What’s taters? Precious

Courtesy of John S. Quarterman/Flickr

Courtesy of John S. Quarterman/Flickr

When Fred Fussell read Jenn’s post from earlier this month on storing veg for the winter, it brought back some memories. Fred is probably best described as an archivist of Southern folk culture, and in the ’70s he was assistant director of the 1850s reproduction village of Westville, where he met his wife Cathy.

He writes:

When Cathy and I were working at Westville, we were taught by a knowledgeable oldtimer just how to create a proper in-ground storage bin for sweet potatoes. It’s called “hilling your taters.” And it’s pretty simple. 

First, on level ground, dig a hole that deep enough and wide enough to hold the amount of taters you have on hand. At Westville we usually added a peck or so per hole, and several holes were made each year. Line the sides of the hole with cedar shingles in such a way as to form a kind of underground barrel, and line bottom of the hole with a thick layer of dry pine straw or hay. Put in a layer of sweet taters. Then add alternating layers of hay and taters until the hole is nearly full. Cover the last layer of potatoes with a pretty thick layer of hay. This should bring everything up to just below ground level. Then build a “tee-pee” over everything by placing cedar shingles or shakes so they overlap roofing style. Make a small “chimney” at the top by placing a large tin can, with bottom intact, in the center of the tee-pee. The can should be placed bottom up. Cover the whole affair with the dirt that’s left from digging the hole. Tamp the dirt around the tee-pee tightly with the shovel blade so it’s packed pretty good all over. When you need some taters, just brush away the dirt that’s over the can, lift it out, and reach in to get what you need. Then replace the can and tighten up the surrounding dirt. Add more straw to the hole as the level of taters goes down over the winter. To be sure everything stays completely rain proof, the whole works can be covered with a square of canvas or a sheet of roofing tin. The taters should stay nice and cool throughout the entire winter. The surrounding earth will provide just enough moisture so the taters don’t dry out while they’re in storage.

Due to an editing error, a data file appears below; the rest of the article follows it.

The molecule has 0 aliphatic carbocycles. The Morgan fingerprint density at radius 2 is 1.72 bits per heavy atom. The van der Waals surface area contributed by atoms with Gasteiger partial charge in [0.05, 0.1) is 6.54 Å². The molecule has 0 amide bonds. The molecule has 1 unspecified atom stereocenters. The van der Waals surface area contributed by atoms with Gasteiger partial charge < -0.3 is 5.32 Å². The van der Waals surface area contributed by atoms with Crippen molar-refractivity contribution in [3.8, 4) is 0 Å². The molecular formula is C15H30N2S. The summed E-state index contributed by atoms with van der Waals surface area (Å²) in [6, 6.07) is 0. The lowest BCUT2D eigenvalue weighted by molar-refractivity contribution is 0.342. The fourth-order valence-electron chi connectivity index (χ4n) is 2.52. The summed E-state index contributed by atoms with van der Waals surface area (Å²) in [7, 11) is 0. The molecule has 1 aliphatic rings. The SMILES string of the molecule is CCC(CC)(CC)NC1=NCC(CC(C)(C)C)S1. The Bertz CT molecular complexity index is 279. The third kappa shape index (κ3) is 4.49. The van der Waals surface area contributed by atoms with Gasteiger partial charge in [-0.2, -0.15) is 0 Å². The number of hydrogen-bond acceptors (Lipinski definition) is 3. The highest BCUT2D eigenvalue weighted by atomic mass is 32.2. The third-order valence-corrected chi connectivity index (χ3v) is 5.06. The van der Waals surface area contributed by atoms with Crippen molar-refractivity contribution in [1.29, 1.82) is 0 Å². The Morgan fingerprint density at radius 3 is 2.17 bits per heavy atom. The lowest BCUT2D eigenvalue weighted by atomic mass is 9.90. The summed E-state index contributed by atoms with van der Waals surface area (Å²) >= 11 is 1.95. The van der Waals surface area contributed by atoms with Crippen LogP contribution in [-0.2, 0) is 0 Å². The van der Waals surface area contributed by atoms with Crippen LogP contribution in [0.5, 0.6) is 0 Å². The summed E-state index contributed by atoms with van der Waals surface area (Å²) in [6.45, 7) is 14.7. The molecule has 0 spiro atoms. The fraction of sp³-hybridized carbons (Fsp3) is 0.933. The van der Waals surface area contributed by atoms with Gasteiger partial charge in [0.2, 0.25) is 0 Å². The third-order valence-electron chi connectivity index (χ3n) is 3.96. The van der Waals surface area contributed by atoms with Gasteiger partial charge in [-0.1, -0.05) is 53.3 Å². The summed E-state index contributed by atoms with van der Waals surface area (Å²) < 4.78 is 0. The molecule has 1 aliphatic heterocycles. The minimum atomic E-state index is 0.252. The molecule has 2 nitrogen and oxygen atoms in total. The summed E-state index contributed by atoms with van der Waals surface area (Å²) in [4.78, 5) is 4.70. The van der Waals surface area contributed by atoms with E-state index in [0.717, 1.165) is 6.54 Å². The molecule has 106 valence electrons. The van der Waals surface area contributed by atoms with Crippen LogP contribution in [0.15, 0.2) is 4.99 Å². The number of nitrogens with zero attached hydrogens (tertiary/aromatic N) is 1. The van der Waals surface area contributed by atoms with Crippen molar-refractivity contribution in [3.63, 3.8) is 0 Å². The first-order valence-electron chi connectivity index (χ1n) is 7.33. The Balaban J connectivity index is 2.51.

The Fussells’ boy, Jake Xerxes Fussell, by the way, is a phenomenal guitarist whose debut record of fingerpicking blues is set to be released Jan. 27. And in what is an uncanny coincidence, the first song released from it is the catchy coastal Georgia worksong, “Raggy Levy,” which talks promisingly about eating a couple of sweet potatoes right off of the fire.

Jake debuted this song a few years ago in the RiverCenter for the Performing Arts, when Garrison Keillor’s “A Prairie Home Companion” came to town. It’s loverly. Go ahead and give it a spin.

This song’s pretty catchy too.

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